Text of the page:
Online invoicing and payments
With QuickBooks Online, you can format invoices to have the look and feel you want. You can also include your business’s logo and colors.
When your customer gets billed, they can pay you online, directly through the invoice. The funds are automatically deposited in your bank account and your accounting records are automatically updated.
Accounting reports come in handy for taxes, applying for financing and simply understanding how your business is doing.
With QuickBooks Online, you can generate Profit and Loss Statement (P&L), balance sheet and dozens of other reports with a single click. You can also customize reports to highlight information that’s important to your business.
The most successful business owners know exactly how and why their money is spent.
When you work with BookKeeping Express (CYBERBOOKS), we’ll set you up with expense tracking software that connects with QuickBooks Online so your payables are always accurate and current.
Step 3: Choose an accounting method—Cash or Accrual
It’s important to choose either a cash or accrual accounting method before you start your books.
If you’re using cash accounting, you only record transactions when money has exchanged hands. So if you billed a customer today, those dollars wouldn’t enter your ledger until the customer paid you.
Using the accrual accounting method, you would record the income when you bill the customer, rather than waiting for them to pay you. So at the end of the tax year, you’ve recorded all income that you earned during that year, even if you haven’t collected it yet.
Same goes for deductions. You deduct them when you’re billed, not when you pay. If your company has inventory, in most cases you’ll be expected to use the accrual method.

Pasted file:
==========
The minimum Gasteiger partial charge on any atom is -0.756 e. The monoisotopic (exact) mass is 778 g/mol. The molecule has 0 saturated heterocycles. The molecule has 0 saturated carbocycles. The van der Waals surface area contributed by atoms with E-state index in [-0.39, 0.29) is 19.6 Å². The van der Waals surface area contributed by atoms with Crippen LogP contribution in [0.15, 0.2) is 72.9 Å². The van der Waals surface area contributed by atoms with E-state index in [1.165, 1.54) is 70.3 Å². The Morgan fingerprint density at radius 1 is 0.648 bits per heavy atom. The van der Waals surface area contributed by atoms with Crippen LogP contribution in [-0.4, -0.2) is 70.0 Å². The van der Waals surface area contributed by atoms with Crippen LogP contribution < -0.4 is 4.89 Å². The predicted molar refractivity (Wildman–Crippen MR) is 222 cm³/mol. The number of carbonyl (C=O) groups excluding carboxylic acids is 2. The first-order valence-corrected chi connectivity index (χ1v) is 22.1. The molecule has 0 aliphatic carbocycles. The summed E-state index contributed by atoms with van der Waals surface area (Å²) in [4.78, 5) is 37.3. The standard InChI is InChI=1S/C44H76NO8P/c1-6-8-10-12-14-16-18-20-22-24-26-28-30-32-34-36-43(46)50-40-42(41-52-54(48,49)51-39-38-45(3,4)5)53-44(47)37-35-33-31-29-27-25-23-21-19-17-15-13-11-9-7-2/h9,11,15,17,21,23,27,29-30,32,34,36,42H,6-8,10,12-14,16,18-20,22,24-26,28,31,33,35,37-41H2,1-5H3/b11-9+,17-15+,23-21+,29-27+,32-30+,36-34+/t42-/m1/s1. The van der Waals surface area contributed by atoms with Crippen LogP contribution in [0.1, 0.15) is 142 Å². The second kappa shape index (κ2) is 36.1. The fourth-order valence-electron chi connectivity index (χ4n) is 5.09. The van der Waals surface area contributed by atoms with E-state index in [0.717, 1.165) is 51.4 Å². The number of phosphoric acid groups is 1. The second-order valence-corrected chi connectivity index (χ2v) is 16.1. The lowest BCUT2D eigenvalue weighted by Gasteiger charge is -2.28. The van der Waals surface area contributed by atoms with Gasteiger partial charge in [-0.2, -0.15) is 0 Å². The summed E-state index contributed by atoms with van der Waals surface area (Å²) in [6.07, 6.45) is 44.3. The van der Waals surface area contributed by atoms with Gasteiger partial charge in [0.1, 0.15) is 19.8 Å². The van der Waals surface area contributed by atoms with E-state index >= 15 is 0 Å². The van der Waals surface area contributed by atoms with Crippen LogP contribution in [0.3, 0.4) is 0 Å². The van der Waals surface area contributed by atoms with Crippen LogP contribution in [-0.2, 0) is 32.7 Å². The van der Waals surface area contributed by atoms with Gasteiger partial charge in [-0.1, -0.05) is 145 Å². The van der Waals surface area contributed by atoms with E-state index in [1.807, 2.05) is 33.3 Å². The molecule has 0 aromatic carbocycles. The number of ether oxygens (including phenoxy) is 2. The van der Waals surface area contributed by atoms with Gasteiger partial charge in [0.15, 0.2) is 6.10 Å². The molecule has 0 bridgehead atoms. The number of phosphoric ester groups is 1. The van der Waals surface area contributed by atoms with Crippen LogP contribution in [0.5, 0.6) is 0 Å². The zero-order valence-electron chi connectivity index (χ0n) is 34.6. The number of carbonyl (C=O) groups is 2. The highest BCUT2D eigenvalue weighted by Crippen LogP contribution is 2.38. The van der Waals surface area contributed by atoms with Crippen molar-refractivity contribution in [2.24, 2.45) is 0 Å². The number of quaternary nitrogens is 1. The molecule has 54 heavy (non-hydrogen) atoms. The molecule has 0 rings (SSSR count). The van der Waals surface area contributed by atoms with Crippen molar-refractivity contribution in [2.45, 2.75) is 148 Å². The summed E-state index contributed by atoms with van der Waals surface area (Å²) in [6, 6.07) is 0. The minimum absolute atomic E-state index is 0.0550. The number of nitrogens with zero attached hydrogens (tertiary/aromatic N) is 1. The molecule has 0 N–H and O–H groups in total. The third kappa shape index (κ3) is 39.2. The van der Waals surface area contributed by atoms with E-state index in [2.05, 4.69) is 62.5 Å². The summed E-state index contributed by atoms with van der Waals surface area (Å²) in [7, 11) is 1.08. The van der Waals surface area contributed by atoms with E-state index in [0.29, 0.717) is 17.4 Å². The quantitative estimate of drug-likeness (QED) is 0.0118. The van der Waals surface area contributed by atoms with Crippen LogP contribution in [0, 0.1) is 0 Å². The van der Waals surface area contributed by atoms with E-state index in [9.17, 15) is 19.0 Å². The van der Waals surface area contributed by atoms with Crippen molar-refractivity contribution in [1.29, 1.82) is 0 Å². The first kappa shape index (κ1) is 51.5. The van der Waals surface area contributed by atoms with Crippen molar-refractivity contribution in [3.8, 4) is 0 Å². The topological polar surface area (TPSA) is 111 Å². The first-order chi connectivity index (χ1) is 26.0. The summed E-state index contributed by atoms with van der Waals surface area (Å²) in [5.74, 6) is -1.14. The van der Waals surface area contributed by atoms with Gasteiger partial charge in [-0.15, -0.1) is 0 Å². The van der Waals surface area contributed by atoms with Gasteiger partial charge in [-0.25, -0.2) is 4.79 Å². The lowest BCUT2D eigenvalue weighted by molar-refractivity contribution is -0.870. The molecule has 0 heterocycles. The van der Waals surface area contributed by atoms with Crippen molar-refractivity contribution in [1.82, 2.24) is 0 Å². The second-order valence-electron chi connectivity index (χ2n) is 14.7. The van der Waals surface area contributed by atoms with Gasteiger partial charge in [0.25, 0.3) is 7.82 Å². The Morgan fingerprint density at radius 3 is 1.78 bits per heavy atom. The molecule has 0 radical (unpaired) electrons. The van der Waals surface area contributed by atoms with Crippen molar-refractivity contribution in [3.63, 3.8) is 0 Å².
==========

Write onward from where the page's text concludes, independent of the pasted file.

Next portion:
Step 4: Categorize your transactions
Every transaction you make needs to be categorized when it’s entered in your books. This helps your bookkeeper catch more deductions, and will make your life easier if you get audited.
Six months later, an unmarked receipt for lunch at a restaurant might not mean much to you. Was it a client lunch? Did you treat your employees after a successful quarter?
The way you categorize transactions will depend on your business and industry. Generally speaking, your transactions fall into five account types—assets, liabilities, equity, revenue, and expenses. Individual line items are then broken down into subcategories called accounts. In our ice cream shop example, some accounts in your ledger might be “revenue-ice cream sales”, “expenses-ice cream ingredients”, etc.
The actual work of categorizing will depend on your bookkeeping solution. If you’re doing it all yourself, you could make a note on each receipt. If you’re using an online bookkeeping service like CyberBooks, you’ll just have a conversation with your bookkeeper, and they’ll take it from there.
If you’re going to be doing your own bookkeeping, it’s worth talking to a pro when you set up your system, to make sure the accounts you create align with your industry standards and CPA expectations.